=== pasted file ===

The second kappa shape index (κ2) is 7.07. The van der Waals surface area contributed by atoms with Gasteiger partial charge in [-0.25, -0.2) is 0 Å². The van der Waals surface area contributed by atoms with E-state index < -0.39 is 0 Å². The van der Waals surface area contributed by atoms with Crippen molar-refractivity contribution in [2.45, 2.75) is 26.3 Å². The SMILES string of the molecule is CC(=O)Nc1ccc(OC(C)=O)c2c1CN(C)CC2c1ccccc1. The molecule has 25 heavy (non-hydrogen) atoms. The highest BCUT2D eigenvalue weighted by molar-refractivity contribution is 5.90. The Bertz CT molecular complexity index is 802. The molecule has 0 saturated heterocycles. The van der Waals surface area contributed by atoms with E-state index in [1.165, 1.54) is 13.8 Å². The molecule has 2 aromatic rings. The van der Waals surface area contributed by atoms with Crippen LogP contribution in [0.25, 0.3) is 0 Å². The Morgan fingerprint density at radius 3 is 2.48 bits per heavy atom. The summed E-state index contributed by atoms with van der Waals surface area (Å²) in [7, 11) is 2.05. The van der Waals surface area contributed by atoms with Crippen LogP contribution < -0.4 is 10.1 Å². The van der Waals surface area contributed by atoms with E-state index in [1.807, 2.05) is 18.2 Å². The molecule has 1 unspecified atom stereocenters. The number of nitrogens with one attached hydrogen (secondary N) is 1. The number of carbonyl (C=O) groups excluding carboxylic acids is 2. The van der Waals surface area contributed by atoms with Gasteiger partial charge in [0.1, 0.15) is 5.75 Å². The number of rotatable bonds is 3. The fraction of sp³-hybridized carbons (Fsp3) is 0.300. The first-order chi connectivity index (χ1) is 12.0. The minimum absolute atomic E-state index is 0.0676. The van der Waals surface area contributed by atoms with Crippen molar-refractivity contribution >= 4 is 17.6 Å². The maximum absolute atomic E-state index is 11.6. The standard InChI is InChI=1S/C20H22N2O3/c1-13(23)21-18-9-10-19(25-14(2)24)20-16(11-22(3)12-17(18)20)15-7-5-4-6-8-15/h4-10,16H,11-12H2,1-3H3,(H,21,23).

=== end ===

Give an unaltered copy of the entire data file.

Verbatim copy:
The second kappa shape index (κ2) is 7.07. The van der Waals surface area contributed by atoms with Gasteiger partial charge in [-0.25, -0.2) is 0 Å². The van der Waals surface area contributed by atoms with E-state index < -0.39 is 0 Å². The van der Waals surface area contributed by atoms with Crippen molar-refractivity contribution in [2.45, 2.75) is 26.3 Å². The SMILES string of the molecule is CC(=O)Nc1ccc(OC(C)=O)c2c1CN(C)CC2c1ccccc1. The molecule has 25 heavy (non-hydrogen) atoms. The highest BCUT2D eigenvalue weighted by molar-refractivity contribution is 5.90. The Bertz CT molecular complexity index is 802. The molecule has 0 saturated heterocycles. The van der Waals surface area contributed by atoms with E-state index in [1.165, 1.54) is 13.8 Å². The molecule has 2 aromatic rings. The van der Waals surface area contributed by atoms with Crippen LogP contribution in [0.25, 0.3) is 0 Å². The Morgan fingerprint density at radius 3 is 2.48 bits per heavy atom. The summed E-state index contributed by atoms with van der Waals surface area (Å²) in [7, 11) is 2.05. The van der Waals surface area contributed by atoms with Crippen LogP contribution < -0.4 is 10.1 Å². The van der Waals surface area contributed by atoms with E-state index in [1.807, 2.05) is 18.2 Å². The molecule has 1 unspecified atom stereocenters. The number of nitrogens with one attached hydrogen (secondary N) is 1. The number of carbonyl (C=O) groups excluding carboxylic acids is 2. The van der Waals surface area contributed by atoms with Gasteiger partial charge in [0.1, 0.15) is 5.75 Å². The number of rotatable bonds is 3. The fraction of sp³-hybridized carbons (Fsp3) is 0.300. The first-order chi connectivity index (χ1) is 12.0. The minimum absolute atomic E-state index is 0.0676. The van der Waals surface area contributed by atoms with Crippen molar-refractivity contribution >= 4 is 17.6 Å². The maximum absolute atomic E-state index is 11.6. The standard InChI is InChI=1S/C20H22N2O3/c1-13(23)21-18-9-10-19(25-14(2)24)20-16(11-22(3)12-17(18)20)15-7-5-4-6-8-15/h4-10,16H,11-12H2,1-3H3,(H,21,23).